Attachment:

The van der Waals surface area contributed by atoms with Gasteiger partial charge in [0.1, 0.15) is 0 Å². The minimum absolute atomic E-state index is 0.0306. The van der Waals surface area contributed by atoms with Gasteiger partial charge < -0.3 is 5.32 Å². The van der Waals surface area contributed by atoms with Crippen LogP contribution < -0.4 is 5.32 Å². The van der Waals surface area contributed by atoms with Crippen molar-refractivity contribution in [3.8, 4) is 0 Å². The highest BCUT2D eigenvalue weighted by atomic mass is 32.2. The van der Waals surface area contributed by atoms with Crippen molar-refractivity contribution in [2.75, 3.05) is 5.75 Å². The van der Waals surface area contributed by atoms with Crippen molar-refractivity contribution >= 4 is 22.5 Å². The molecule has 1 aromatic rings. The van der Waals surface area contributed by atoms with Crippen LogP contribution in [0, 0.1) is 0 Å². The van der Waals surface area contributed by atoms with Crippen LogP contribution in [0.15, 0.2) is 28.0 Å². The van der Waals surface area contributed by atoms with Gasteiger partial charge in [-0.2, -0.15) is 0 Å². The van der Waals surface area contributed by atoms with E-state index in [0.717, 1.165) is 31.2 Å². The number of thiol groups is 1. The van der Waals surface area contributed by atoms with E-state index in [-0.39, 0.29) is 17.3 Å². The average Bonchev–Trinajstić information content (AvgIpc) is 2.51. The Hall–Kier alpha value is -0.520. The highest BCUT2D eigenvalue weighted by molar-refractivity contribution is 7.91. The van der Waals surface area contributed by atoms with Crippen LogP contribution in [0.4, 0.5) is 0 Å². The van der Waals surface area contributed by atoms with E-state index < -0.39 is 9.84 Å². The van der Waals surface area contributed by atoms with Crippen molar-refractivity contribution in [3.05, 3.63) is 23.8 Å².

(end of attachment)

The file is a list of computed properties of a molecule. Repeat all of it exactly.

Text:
The van der Waals surface area contributed by atoms with Gasteiger partial charge in [0.1, 0.15) is 0 Å². The minimum absolute atomic E-state index is 0.0306. The van der Waals surface area contributed by atoms with Gasteiger partial charge < -0.3 is 5.32 Å². The van der Waals surface area contributed by atoms with Crippen LogP contribution < -0.4 is 5.32 Å². The van der Waals surface area contributed by atoms with Crippen molar-refractivity contribution in [3.8, 4) is 0 Å². The highest BCUT2D eigenvalue weighted by atomic mass is 32.2. The van der Waals surface area contributed by atoms with Crippen molar-refractivity contribution in [2.75, 3.05) is 5.75 Å². The van der Waals surface area contributed by atoms with Crippen molar-refractivity contribution >= 4 is 22.5 Å². The molecule has 1 aromatic rings. The van der Waals surface area contributed by atoms with Crippen LogP contribution in [0, 0.1) is 0 Å². The van der Waals surface area contributed by atoms with Crippen LogP contribution in [0.15, 0.2) is 28.0 Å². The van der Waals surface area contributed by atoms with Gasteiger partial charge in [-0.2, -0.15) is 0 Å². The van der Waals surface area contributed by atoms with E-state index in [0.717, 1.165) is 31.2 Å². The number of thiol groups is 1. The van der Waals surface area contributed by atoms with E-state index in [-0.39, 0.29) is 17.3 Å². The average Bonchev–Trinajstić information content (AvgIpc) is 2.51. The Hall–Kier alpha value is -0.520. The highest BCUT2D eigenvalue weighted by molar-refractivity contribution is 7.91. The van der Waals surface area contributed by atoms with Crippen LogP contribution in [0.4, 0.5) is 0 Å². The van der Waals surface area contributed by atoms with E-state index < -0.39 is 9.84 Å². The van der Waals surface area contributed by atoms with Crippen molar-refractivity contribution in [3.05, 3.63) is 23.8 Å².